The following Saturday protests were held outside of a Janesville parish where Morlino was meeting. He spoke with the protesters, but declined to give any details of his reasons for firing Kolpack. All he would say was that the action was a “personnel matter” and that the thesis wasn't the only issue; that a “certain mentality” on Kolpack's part was “troublesome.” He stressed that he respects her good work at St. Thomas and didn’t want to “hurt her good name.”

Asked if there was a chance he'd reconsider Kolpack's firing, the bishop replied, “You never say never, but it would be wrong of me to raise hopes in that regard.”

Kolpack told NCR that one good thing that came out of Saturday's rally in Janesville: Morlino said he would come to Beloit and talk to the St. Thomas parishioners. “But if he cannot divulge any information because it's a personnel matter,” Kolpack asked, “(How) will we ever find out? I don't know."

After communion at Sunday's Mass, Kortendick spoke briefly to the congregation and then allowed Kolpack to speak. Within minutes many were in tears. Some gathered in a prayer huddle to offer their prayers and blessings. She had served the community for over thirty years.

"Parishioners are very devastated,” she told NCR. “Sunday was a very bad time. I had people coming up to me after mass crying, hugging, and expressing concern. The big question is, ‘why was I fired?’ Unfortunately, I can't answer it. People are going to think that if a bishop fires me, then it must be major. But I don't even know why I got fired. I can't tell parishioners why I got fired."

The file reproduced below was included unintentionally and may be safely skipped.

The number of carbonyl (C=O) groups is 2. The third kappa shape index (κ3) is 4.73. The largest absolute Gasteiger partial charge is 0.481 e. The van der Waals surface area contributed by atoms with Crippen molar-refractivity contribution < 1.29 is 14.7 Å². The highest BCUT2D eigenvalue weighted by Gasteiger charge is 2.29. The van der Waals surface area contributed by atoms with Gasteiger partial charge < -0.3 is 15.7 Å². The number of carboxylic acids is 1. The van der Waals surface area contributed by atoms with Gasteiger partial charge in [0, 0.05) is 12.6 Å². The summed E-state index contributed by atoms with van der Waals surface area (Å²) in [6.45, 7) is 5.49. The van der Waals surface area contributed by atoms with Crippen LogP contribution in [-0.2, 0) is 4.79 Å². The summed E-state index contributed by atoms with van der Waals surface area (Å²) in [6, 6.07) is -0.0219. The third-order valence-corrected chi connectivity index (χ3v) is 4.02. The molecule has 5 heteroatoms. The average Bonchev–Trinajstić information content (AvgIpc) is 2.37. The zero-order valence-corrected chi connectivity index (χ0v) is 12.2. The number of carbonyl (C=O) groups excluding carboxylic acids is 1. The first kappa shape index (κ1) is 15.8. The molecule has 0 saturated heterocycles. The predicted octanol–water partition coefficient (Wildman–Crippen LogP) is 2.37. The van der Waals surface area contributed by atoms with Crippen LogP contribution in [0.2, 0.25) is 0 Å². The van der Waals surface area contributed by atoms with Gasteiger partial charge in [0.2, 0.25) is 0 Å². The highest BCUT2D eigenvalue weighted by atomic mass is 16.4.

Stephanie King Norton, a parishioner for 42 years, echoed the sentiments of many when she said she was “shocked” by the dismissal.

"Ruth played more than just a role there. She was the foundation of all activity at St. Thomas. Ruth even told me she wanted to retire in about five years, but in reviewing her responsibilities, it became clear that they could never find someone that would take on as much responsibility that Ruth has. I don't know anyone at St. Thomas who would say that Ruth isn't the foundation, even if they don't always agree with her.

"She's been through four priests, and we always knew she would be there. She's the heart and soul behind everything that goes on. Our priest is only 40 percent, so she was responsible for sacramental work as well. People converted and were brought back to the Catholic faith were crying because their friend was dismissed. Five- and six-year-olds were crying because they lost their teacher."

Kolpack became a volunteer catechist at St. Thomas in 1971. She attended workshops and conferences to be certified in religious education. In 1983, she was hired as a part-time youth minister and organized a youth ministry program at St. Thomas. She took training at Loyola University, got a bachelor's degree in 1986 and was hired full-time. She later attended graduate school and earned a master's degree. Kolpack got involved in diocesan educational programs, did training work and had a leading role in establishing the “Hands of Faith” program in which several churches take turns housing homeless families. She also had a part in establishing a Hispanic Ministry for Beloit's three Catholic parishes - St. Thomas, St. Jude and Our Lady of the Assumption.

Kolpack wrote a letter to Morlino in which she wrote, “My ministry is my life's work,” concluding by asking him to reconsider her dismissal.